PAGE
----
Posted on November 24, 2014 by Debra Burdick
Why should we teach mindfulness skills to kids? Mindfulness can directly improve the lives of kids in significant ways. Some of the benefits suggested by the latest research include:
- Increased emotional regulation
- Increased social skills
- Increased ability to orient attention
- Increased working memory and planning and organization
- Increased self esteem
- Increased sense of calmness, relaxation, and self-acceptance.
- Increased quality of sleep
- Decreased test anxiety
- Decreased ADHD behaviors- hyperactivity and impulsivity
- Decreased negative affect/ emotions
- Decreased anxiety, decreased depression
- Fewer conduct and anger management problems
Look at this list again. Do you have a child or do you help a child who has challenges in any of these areas? If so, it might be time to teach them some mindfulness skills. Click here to find excellent mindfulness resources including books, CDs and teletrainings.
Here are 2 examples of how mindfulness skills helped some kids in my private practice.
Relaxation breath and anger. A 10-year-old boy with autism experienced severe and sometimes physically violent angry meltdowns. After he learned Basic Relaxation Breathing (Tool 6-4 in Mindfulness Skills for Kids and Teens) he was often able to head off the intense meltdowns by taking three or four deep breaths in through his nose and blowing out slowly through his mouth. This would calm down his anger and help him with self-regulation. In fact he started teaching his classmates the skill.
“Change the channel” and anxiety. A 7-year-old girl was so intensely anxious about just about everything that the school was considering an out-of-school placement. Her anxiety interfered with her ability to learn, and her peers found her an easy target to bully and tease. The first time I met with her I taught her what anxiety is. Then I told her how it sounded to me like she was watching her anxiety channel all the time. She smiled and said, “yes, I sure am.” I asked her if she could choose to watch a channel that made her feel happy, what would she put on that channel? She said, “I love to dance. I would put dance on my happy channel.” I told her that next time she noticed she was feeling anxious to imagine that she was taking out her remote control and pressing the button to change the channel from her anxiety channel to her happy channel and watch that instead.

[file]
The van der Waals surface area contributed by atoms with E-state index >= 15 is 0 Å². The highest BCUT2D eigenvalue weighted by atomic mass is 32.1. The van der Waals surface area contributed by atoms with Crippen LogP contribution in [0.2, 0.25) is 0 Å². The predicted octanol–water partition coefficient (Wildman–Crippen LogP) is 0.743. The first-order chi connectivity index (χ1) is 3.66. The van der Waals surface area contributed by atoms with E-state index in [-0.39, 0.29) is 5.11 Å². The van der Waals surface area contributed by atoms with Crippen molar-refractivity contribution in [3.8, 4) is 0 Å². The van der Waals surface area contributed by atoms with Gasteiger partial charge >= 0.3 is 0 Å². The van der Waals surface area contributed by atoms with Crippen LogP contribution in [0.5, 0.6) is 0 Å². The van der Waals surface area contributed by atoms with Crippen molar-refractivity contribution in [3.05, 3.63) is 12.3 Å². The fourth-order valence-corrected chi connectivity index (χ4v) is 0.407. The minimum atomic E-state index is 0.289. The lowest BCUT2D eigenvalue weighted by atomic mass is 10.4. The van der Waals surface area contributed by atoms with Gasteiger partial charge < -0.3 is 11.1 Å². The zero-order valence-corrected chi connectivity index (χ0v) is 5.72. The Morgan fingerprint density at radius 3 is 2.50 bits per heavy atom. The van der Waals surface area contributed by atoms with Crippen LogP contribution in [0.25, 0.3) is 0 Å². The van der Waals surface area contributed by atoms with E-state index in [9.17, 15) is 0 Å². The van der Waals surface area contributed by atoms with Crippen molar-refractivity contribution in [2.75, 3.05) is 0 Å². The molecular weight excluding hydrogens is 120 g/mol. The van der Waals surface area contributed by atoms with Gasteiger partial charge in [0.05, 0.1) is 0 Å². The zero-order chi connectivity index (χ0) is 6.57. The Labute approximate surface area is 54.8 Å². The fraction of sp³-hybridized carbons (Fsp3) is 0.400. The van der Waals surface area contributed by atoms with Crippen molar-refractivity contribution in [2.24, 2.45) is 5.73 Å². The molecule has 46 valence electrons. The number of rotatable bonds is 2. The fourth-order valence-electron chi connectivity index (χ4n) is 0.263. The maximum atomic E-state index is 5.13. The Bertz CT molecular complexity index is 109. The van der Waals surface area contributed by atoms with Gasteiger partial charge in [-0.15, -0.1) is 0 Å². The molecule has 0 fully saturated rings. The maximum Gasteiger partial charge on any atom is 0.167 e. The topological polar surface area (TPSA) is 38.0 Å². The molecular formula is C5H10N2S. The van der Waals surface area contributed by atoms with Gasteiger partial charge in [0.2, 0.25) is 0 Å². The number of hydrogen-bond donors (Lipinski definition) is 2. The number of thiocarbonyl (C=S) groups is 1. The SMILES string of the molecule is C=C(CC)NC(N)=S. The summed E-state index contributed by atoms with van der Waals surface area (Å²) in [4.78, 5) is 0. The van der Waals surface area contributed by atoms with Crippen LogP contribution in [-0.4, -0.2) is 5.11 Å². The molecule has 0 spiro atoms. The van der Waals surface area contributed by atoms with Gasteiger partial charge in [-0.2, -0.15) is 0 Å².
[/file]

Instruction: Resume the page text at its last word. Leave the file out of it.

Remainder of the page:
By the next week her anxiety had diminished dramatically. She was doing better in school and some of her old friends were being nice to her. Within 2 weeks her anxiety was GONE! Her brain quickly rewired when she simply practiced changing the channel when she noticed she felt anxious. I am always amazed at how quickly and powerfully this technique can work, even for young kids. This is Tool 14-4 in Mindfulness Skills for Kids &Teens: A Workbook for Clinicians and Clients.
There are many skills that kids and teens can learn and practice that will give them the benefits on the list above. These skills can include Mindfulness of Breath, Mindfulness of Surroundings, Mindfulness of Physical Body, Mindfulness of Thoughts, Mindfulness of Emotions, Mindfulness of Tasks and many more. Kids as young as 2 can start learning age appropriate mindfulness skills. With practice they may eventually be able to do a brief, formal sitting practice, otherwise known as meditation.
By teaching kids and teens to incorporate mindfulness skills into their daily life we will help them gain all the benefits of mindfulness for the rest of their lives. Whether you are a parent, a teacher, a clinician or anyone in the helping professions you can have a significant impact on the kids and teens you work with by teaching them simple, everyday mindfulness skills.
For more information about mindfulness for kids and teens visit TheBrainLady.com
I would love to hear your personal experiences with this topic.
Categories: ADHD, Articles, Autism, Mindfulness, Parenting, Self Regulation
Tags: Mindfulness for anger, Mindfulness for Autism, Mindfulness for Children, Mindfulness for parents, Mindfulness Skills for Kids; Mindfulness for anxiety